Wine industry ruined by price promotions?

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by Stevie Kearney, Head of News

Everyone loves a bargain.  However, have we ever considered who loses out when we get a ‘fantastic’ deal on our wine?

For a bottle of wine to be sold on a ‘buy one get one free’ or ‘3 for 2’ deal, someone is not going to get their usual cut.  Is it the retailer who is taking the loss?  Is the producer being forced to cut corners in production to satisfy the demands of the buyer?  Curse the thought, but are the buying public being conned?

Someone has to lose.  That is a basic fact of economics.  We’d like to believe that the retailer is the one being amazingly gracious in offering to cut the price.  Sometimes, this may be true.  But often there are other factors at play.

With seven years’ experience in the wine trade, I have seen it first hand. The price of a bottle of wine is set at a standard rate so that everyone can get a fair cut and the production chain from grower to buying public, via producer, importer and retailer (and taxman), can continue to function.  If suddenly the price of a bottle of wine is half the price it was yesterday, someone is sure to be losing out.

[caption id=”attachment_29” align=”alignleft” width=”174” caption=”Even 007 can be tempted by multi-buy deals on Champagne”][/caption]

I’ve spoken to many retail managers in the trade.  Small and medium sized retailers offering 3 for 2 and ‘buy one get one free’ deals are, unfortunately, highly likely to be bumping up the single bottle price to offset the large discount.  This trend was started by the supermarkets, who offered big discounts on brands which were never worth any more than the discounted price.  One manager of a well known Off-Licence chain told me that many retailers feel they have to resort to such practices as they represent the only way to compete with the buyer power of the so called ‘Big Four’ supermarkets.

Even more sinister then, is the impact of supermarket buyer power.  Very often, in order to offer ever greater discounts, those with the greatest buyer power are able to exert significant pressure on the wine producers.  This has serious implications for the wine industry.

In order to satisfy the big clients who make or break a winery, winemakers are being forced to cut corners in production.  Instead of buying expensive oak in which to age Chardonnay, price pressures are forcing some wineries to add woodchip to large vats of wine to try and get the same oak influence from a much cheaper source.  Experienced tasters will tell you, it isn’t the same thing.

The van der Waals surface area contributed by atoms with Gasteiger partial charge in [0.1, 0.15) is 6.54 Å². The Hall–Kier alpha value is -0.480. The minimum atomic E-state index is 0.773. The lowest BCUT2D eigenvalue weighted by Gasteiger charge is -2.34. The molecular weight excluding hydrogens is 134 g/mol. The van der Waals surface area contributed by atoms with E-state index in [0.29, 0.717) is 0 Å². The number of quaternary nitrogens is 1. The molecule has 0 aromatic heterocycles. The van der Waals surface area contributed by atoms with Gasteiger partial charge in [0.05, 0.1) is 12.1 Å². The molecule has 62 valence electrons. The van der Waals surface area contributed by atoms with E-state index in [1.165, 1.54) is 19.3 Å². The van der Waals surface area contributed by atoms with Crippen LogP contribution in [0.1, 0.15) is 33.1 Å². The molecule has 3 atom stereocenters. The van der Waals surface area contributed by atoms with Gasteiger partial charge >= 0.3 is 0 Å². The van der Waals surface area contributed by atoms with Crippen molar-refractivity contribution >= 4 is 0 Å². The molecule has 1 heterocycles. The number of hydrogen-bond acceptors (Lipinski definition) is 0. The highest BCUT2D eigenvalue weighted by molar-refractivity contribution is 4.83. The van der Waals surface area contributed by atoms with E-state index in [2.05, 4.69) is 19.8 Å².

Whilst the addition of woodchip is not illegal in most wine regions (Old World countries like France and Italy tend to be more stictly regulated than New World countries like Australia and Chile), there are many illegal acts which do happen in wineries in order to satisfy demand.  An Australian winemaker I spoke to made reference to the infamous ‘snake in the tank’, which is the very Australian way of describing water being added by a hose in the top of the tank to bring down alcohol levels and increase the amount of wine to be bottled.

It goes on for sure”, he said, “I’m not saying everyone is doing it, but I know some wineries are”.

[caption id=”attachment_28” align=”alignright” width=”235” caption=”The ‘snake in the tank’ is just one way wine consumers are being bitten”][/caption]

The wine industry in South Africa has already been caught out.  Several wineries were found to be breaking the rules by adding flavourings to their wines.

Producers in Beaujolias in France have had the opposite problem to their Australian counterparts; 60 producers are due in court having been caught adding large amounts of sugar in order to increase alcohol levels.

This is a prime example of corners being cut in order to compete.  Nobody is sure how widespread such practices have become, but there is only one loser and that is the wine drinking public.

Countries such as France and Italy have strict guidelines on what can and cannot happen in the winery in order to maintain quality, but anyone watching Jane Moore’s recent Dispatches documentary will agree that we have reason to cast doubt on the quality of the product we purchase.

The trend is worrying.  In order to meet the all important price point requirements of the big retailers, wine makers have little freedom to experiment or improve.  Often they actually have to cut back on the quality of what they produce.  Sometimes they just simply cheat.

Or, perhaps that 3 for 2 deal is actually just you being conned by inflated single bottle prices.

Either way, next time you see a bargain that can’t be missed, consider who is the real loser in the deal.  Chances are, it just might be you.

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